UKIP and Tories have no intention of attacking the hands that finance them. How can anyone be fooled into thinking that they are there to look after ordinary people?

  2. Keith M

    Get real – would you bite the hand that feeds you?

  3. Jack

    Strangely, Ms Stockham, you don’t report that Alfred Sant, former Labour PM of Malta, abstained from the vote, because he too had objections to it. I assume you were aware of this, it was widely reported.

  4. Leon Wolfeson

    Also, water is wet.

  5. JoeDM

    It is the responsibility of the national Government to set tax policy not the EU !!!!

    Well done the Tories and UKIP for standing up to the EU.

  6. Leon Wolfeson

    Yea, how dare they not support your hiding your tax, as you celebrate how you leech off the British, with the excuse of the EU.

    Anything but pay tax.

  7. Luke Styles

    It’s a world wide problem that can only be sorted by countries co-operating together. We can’t turn the clock back to the 30’s

  8. Leon Wolfeson

    Remember, he’s against countries cooperating with other in organisations like the EU.
    In fact, he’s against paying tax generally.

  9. Luke Styles

    Shock horror. Ex-PM of a tax haven doesn’t like it.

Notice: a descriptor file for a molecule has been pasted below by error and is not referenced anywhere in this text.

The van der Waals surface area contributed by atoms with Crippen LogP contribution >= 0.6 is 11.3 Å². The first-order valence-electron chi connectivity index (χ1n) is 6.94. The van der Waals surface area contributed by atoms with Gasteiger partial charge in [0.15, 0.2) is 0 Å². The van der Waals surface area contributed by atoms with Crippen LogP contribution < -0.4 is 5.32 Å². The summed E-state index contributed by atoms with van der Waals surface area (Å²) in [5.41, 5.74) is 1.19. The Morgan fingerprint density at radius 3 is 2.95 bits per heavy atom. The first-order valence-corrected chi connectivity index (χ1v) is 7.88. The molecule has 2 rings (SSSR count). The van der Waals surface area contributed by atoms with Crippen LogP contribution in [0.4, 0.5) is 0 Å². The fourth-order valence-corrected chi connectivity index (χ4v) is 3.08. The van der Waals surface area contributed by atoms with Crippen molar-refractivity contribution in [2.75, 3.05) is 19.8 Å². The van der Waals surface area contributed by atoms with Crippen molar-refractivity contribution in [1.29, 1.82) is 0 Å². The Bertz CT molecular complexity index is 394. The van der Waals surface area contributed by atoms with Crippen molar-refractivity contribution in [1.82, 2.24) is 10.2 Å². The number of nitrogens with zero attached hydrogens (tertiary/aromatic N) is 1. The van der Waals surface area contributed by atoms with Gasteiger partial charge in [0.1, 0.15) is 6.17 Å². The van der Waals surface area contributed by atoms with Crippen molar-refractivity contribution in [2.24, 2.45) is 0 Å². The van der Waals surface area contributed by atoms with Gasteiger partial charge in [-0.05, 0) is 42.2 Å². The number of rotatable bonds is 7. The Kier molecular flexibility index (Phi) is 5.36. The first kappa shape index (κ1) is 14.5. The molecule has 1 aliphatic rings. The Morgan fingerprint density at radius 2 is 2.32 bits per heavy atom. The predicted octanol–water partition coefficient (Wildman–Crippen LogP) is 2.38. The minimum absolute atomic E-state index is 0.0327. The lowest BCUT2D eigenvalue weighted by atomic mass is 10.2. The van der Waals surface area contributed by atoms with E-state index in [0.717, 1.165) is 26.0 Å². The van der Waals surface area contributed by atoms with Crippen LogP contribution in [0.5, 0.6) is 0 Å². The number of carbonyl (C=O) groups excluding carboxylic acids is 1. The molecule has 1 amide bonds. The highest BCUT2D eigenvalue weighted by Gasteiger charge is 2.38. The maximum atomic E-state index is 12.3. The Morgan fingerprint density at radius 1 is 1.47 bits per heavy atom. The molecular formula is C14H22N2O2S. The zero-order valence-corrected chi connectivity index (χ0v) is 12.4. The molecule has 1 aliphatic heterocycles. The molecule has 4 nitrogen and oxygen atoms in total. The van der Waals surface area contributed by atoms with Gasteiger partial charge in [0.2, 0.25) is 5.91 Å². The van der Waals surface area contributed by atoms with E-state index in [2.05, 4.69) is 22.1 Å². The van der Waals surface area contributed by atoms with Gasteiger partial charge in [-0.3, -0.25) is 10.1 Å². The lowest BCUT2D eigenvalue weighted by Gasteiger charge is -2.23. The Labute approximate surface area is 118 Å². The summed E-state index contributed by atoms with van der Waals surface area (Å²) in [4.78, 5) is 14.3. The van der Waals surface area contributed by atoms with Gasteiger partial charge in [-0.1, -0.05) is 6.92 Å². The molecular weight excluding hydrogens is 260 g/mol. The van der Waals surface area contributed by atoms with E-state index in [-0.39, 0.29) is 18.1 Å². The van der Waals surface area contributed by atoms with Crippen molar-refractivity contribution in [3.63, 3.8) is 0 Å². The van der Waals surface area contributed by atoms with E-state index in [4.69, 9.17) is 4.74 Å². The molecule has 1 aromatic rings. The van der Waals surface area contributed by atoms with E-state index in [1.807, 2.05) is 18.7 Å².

10. sarntcrip


  11. soundchaser

    This vote was nothing to do with tax evasion as far as UKIP were concerned, it was about the EU incrementally removing Britains ability to govern itself.
    This accusation of hypocrisy is rather naive at best.

  12. Leon Wolfeson

    No no, of course not. Keep making excuses, hypocrite.

  13. Dom

    If only there were a fourth English party who oppose tax dodging which the British people could vote for in protest to all this nonsense… alternatively we could keep complaining about these three til we’re Green in the face….

  14. Leon Wolfeson

    Protest votes under FPTP are a waste of time.

    Campaigning for voting reform is what’s worthwhile.

  15. Keith M

    Did you really expect them to?

  16. Robert Robson

    Pathetic. If you have to allude to Hitler in an argument, and associate the opposition to supranational government with Nazism, you’ve lost.

  17. Luke Styles

    I am well aware of Godwin’s Law. I never mentioned Hitler or the Nazis. I did not pick the 30’s because of Hitler. I suppose I might have picked them because labour have accused the tories of 1930’s spending plans. However what is pathetic is criticizing me for something I did not mean without actually commenting on the actual topic.

  18. northwing

    Surprise, surprise, Tories in favour of tough measures to combat crime- as long as it isn’t rich people’s crime.

  19. royaljester

    Once again UKIP’s policies have been taken out of text! UKIP stands for reducing the taxes for low to average paid workers which is highly commendable. There are grey waters when it comes to the higher sector – do we tax the more wealthy people a lot more so that they will withdraw their trading from the UK in favour of a more tax favourable country? Or do we relax the taxes that businessmen pay so that they will be more inclined to deal within the UK and invest in the UK?

  20. Ron Carr

    Yeah, they’re called the Greens.